One day, he heard of an Indian rehabilitation program for former Kashmiri mujahedins to return home. Fourteen 14 years later, he is back in his homeland. "Everything's changed," says the former mujahedin, with a forlorn smile, "But at least, war is over." Peace, however, has yet to arrive.

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How Thailand's Lèse-Majesté Law Is Used To Stifle All Protest

Once meant to protect the royal family, the century-old law has become a tool for the military-led government in Bangkok to stamp out all dissent. A new report outlines the abuses.

Pro-Democracy protest at The Criminal Court in Bangkok, Thailand

Laura Valentina Cortés Sierra

"We need to reform the institution of the monarchy in Thailand. It is the root of the problem." Those words, from Thai student activist Juthatip Sirikan, are a clear expression of the growing youth-led movement that is challenging the legitimacy of the government and demanding deep political changes in the Southeast Asian nation. Yet those very same words could also send Sirikan to jail.

Thailand's Criminal Code 'Lèse-Majesté' Article 112 imposes jail terms for defaming, insulting, or threatening the monarchy, with sentences of three to 15 years. This law has been present in Thai politics since 1908, though applied sparingly, only when direct verbal or written attacks against members of the royal family.

But after the May 2014 military coup d'état, Thailand experienced the first wave of lèse-majesté arrests, prosecutions, and detentions of at least 127 individuals arrested in a much wider interpretation of the law.

The recent report 'Second Wave: The Return of Lèse-Majesté in Thailand', documents how the Thai government has "used and abused Article 112 of the Criminal Code to target pro-democracy activists and protesters in relation to their online political expression and participation in peaceful pro-democracy demonstrations."

Criticism of any 'royal project'

The investigation shows 124 individuals, including at least eight minors, have been charged with lèse-majesté between November 2020 and August 2021. Nineteen of them served jail time. The new wave of charges is cited as a response to the rising pro-democracy protests across Thailand over the past year.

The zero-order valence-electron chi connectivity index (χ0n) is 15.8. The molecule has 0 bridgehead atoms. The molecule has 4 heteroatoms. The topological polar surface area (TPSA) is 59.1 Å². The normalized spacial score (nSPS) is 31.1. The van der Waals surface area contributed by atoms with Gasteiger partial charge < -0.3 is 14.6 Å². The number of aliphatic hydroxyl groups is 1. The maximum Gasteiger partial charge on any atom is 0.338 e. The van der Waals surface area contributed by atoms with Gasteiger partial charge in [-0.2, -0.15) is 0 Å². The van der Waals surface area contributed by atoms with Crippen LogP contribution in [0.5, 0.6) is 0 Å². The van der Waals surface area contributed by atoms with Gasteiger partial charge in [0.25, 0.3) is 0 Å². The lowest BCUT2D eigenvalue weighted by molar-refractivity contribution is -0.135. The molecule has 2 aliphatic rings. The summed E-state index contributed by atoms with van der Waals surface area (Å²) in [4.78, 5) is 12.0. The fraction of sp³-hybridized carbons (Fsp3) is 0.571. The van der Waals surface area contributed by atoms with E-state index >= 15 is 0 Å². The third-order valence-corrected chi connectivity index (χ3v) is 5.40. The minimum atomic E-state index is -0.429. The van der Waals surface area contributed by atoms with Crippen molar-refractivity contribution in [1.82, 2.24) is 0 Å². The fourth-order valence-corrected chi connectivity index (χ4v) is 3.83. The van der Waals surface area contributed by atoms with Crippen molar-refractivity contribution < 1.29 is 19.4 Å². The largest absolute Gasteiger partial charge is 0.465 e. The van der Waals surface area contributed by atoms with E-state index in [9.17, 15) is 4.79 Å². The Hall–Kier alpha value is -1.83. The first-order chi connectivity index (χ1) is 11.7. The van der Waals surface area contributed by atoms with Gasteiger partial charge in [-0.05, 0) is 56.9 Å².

Juthatip Sirikan explains that the law is now being applied in such a broad way that people are not allowed to question government budgets and expenditure if they have any relationship with the royal family, which stifles criticism of the most basic government decision-making since there are an estimated 5,000 ongoing "royal" projects. "Article 112 of lèse-majesté could be the key (factor) in Thailand's political problems" the young activist argues.

In 2020 the Move Forward opposition party questioned royal spending paid by government departments, including nearly 3 billion baht (89,874,174 USD) from the Defense Ministry and Thai police for royal security, and 7 billion baht budgeted for royal development projects, as well as 38 planes and helicopters for the monarchy. Previously, on June 16, 2018, it was revealed that Thailand's Crown Property Bureau transferred its entire portfolio to the new King Maha Vajiralongkorn.

photo of graffiti of 112 crossed out on sidewalk

Protestors In Bangkok Call For Political Prisoner Release

Peerapon Boonyakiat/SOPA Images via ZUMA Wire

Freedom of speech at stake

"Article 112 shuts down all freedom of speech in this country", says Sirikan. "Even the political parties fear to touch the subject, so it blocks most things. This country cannot move anywhere if we still have this law."

The student activist herself was charged with lèse-majesté in September 2020, after simply citing a list of public documents that refer to royal family expenditure. Sirikan comes from a family that has faced the consequences of decades of political repression. Her grandfather, Tiang Sirikhan was a journalist and politician who openly protested against Thailand's involvement in World War II. He was accused of being a Communist and abducted in 1952. According to Sirikhan's family, he was killed by the state.

The new report was conducted by The International Federation for Human Rights (FIDH), Thai Lawyer for Human Rights (TLHR), and Internet Law Reform Dialogue (iLaw). It accuses Thai authorities of an increasingly broad interpretation of Article 112, to the point of "absurdity," including charges against people for criticizing the government's COVID-19 vaccine management, wearing crop tops, insulting the previous monarch, or quoting a United Nations statement about Article 112.

Juthatip Sirikan speaks in front of democracy monument.

Shift to social media

While in the past the Article was only used against people who spoke about the royals, it's now being used as an alibi for more general political repression — which has also spurred more open campaigning to abolish it. Sirikan recounts recent cases of police charging people for spreading paint near the picture of the king during a protest, or even just for having a picture of the king as phone wallpaper.

The more than a century-old law is now largely playing out online, where much of today's protest takes place in Thailand. Sirikan says people are willing to go further on social media to expose information such as how the king intervenes in politics and the monarchy's accumulation of wealth, information the mainstream media rarely reports on them.

Not surprisingly, however, social media is heavily monitored and the military is involved in Intelligence operations and cyber attacks against human rights defenders and critics of any kind. In October 2020, Twitter took down 926 accounts, linked to the army and the government, which promoted themselves and attacked political opposition, and this June, Google removed two Maps with pictures, names, and addresses, of more than 400 people who were accused of insulting the Thai monarchy. "They are trying to control the internet as well," Sirikan says. "They are trying to censor every content that they find a threat".